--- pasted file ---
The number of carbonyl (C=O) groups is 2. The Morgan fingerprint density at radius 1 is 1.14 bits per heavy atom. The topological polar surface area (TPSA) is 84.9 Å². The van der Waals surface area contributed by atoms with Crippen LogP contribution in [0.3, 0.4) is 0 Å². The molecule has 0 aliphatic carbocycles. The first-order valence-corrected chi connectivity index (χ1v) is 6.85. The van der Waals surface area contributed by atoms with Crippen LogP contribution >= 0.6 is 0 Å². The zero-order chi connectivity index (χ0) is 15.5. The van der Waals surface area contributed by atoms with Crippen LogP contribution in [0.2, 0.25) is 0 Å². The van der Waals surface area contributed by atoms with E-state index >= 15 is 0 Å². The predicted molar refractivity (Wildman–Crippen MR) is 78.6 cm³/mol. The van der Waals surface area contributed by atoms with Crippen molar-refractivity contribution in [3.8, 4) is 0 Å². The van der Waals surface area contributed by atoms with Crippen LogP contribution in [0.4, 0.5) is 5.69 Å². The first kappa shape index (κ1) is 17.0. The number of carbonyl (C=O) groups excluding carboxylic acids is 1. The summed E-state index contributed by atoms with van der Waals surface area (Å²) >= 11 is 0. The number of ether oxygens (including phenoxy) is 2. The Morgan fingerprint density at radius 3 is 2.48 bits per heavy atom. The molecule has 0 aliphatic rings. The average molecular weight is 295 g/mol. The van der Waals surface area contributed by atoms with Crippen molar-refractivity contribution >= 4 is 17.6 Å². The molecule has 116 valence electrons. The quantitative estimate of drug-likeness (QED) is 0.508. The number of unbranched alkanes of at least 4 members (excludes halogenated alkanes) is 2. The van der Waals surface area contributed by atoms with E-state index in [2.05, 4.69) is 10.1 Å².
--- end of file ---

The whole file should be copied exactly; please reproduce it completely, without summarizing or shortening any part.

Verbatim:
The number of carbonyl (C=O) groups is 2. The Morgan fingerprint density at radius 1 is 1.14 bits per heavy atom. The topological polar surface area (TPSA) is 84.9 Å². The van der Waals surface area contributed by atoms with Crippen LogP contribution in [0.3, 0.4) is 0 Å². The molecule has 0 aliphatic carbocycles. The first-order valence-corrected chi connectivity index (χ1v) is 6.85. The van der Waals surface area contributed by atoms with Crippen LogP contribution >= 0.6 is 0 Å². The zero-order chi connectivity index (χ0) is 15.5. The van der Waals surface area contributed by atoms with Crippen LogP contribution in [0.2, 0.25) is 0 Å². The van der Waals surface area contributed by atoms with E-state index >= 15 is 0 Å². The predicted molar refractivity (Wildman–Crippen MR) is 78.6 cm³/mol. The van der Waals surface area contributed by atoms with Crippen molar-refractivity contribution in [3.8, 4) is 0 Å². The van der Waals surface area contributed by atoms with Crippen LogP contribution in [0.4, 0.5) is 5.69 Å². The first kappa shape index (κ1) is 17.0. The number of carbonyl (C=O) groups excluding carboxylic acids is 1. The summed E-state index contributed by atoms with van der Waals surface area (Å²) >= 11 is 0. The number of ether oxygens (including phenoxy) is 2. The Morgan fingerprint density at radius 3 is 2.48 bits per heavy atom. The molecule has 0 aliphatic rings. The average molecular weight is 295 g/mol. The van der Waals surface area contributed by atoms with Crippen molar-refractivity contribution >= 4 is 17.6 Å². The molecule has 116 valence electrons. The quantitative estimate of drug-likeness (QED) is 0.508. The number of unbranched alkanes of at least 4 members (excludes halogenated alkanes) is 2. The van der Waals surface area contributed by atoms with E-state index in [2.05, 4.69) is 10.1 Å².